Its price rises and falls like anything else — which is why Putin’s goal of turning the ruble into pure gold is not genius, it is desperate.

The U.K., the United States, and Canada will not touch Russian gold. But others will. The United Arab Emirates (U.A.E.) imported 96.4 tonnes ($6.2 billion) of Russian gold in 2022 following the British sanctions. That’s up 15 times from the 2021 imports of only 1.3 tonnes ($84.5 million).

It’s no mystery why so many private jets left Russia for Dubai following the war and ensuing sanctions.

The other big client of Russian gold is Switzerland.

In 2022, Switzerland imported 75 tonnes of Russian gold ($4.87 billion). In 2023, it imported about $8.22 billion in gold from the U.A.E., which doesn’t produce its own but buys enormous sums from Russia, and $3.92 billion from Uzbekistan, Russia’s next-door neighbor.

Billions upon billions of dollars of Russian gold are being freely traded at top dollar while avoiding every one of those 16,000 sanctions.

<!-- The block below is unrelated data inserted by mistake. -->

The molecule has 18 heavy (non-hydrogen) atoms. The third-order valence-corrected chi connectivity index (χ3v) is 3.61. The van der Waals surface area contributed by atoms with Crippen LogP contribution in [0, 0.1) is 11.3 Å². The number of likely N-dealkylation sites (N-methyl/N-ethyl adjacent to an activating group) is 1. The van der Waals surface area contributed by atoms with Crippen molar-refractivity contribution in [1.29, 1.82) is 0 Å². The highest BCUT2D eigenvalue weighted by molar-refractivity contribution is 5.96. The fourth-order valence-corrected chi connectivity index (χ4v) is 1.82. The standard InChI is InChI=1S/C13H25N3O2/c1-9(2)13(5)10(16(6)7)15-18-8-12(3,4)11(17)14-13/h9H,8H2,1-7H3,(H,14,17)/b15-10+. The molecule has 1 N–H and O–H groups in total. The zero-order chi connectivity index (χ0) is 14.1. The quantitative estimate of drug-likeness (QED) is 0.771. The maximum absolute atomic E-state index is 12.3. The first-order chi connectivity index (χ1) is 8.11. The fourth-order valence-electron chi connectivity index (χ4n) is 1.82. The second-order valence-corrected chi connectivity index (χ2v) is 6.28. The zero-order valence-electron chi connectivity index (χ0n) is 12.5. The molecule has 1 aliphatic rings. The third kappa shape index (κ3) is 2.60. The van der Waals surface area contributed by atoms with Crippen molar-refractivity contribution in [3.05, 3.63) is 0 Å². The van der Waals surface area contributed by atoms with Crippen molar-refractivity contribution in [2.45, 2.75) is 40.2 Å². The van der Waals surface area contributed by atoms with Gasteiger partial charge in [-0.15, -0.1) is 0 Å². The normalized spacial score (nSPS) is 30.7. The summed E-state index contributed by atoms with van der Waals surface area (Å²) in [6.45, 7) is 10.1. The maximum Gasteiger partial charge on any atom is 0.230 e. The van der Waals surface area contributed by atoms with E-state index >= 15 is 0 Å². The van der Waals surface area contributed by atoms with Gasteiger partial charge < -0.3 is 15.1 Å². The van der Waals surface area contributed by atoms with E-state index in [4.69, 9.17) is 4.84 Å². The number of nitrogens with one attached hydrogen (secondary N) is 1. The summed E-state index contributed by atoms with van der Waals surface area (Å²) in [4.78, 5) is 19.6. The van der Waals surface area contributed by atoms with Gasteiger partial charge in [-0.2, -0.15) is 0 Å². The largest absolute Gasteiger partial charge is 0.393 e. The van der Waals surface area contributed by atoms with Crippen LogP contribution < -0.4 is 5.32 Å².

That’s why global sanctions against Russia haven’t derailed a thing. In order for Putin’s plan for economic resilience through gold to work, however, gold needs to increase in value. His long-term goal is that gold, not the U.S. dollar, will be the global trading currency.

Consumer Activism

Here’s where average citizens come in, and how they can help determine what’s to come.

Right now, if you’re a Costco member, you can order an ounce of Swiss gold for CA$3,045 (limit two per member, and no refunds). This is not a speculative investment. Physical gold will not quadruple in value by Christmas.

Instead, buying gold is a guard against inflation and currency devaluation in times of uncertainty. It’s the doomsday currency, which is why the World Gold Council advertises gold on cable news networks in exactly that vein.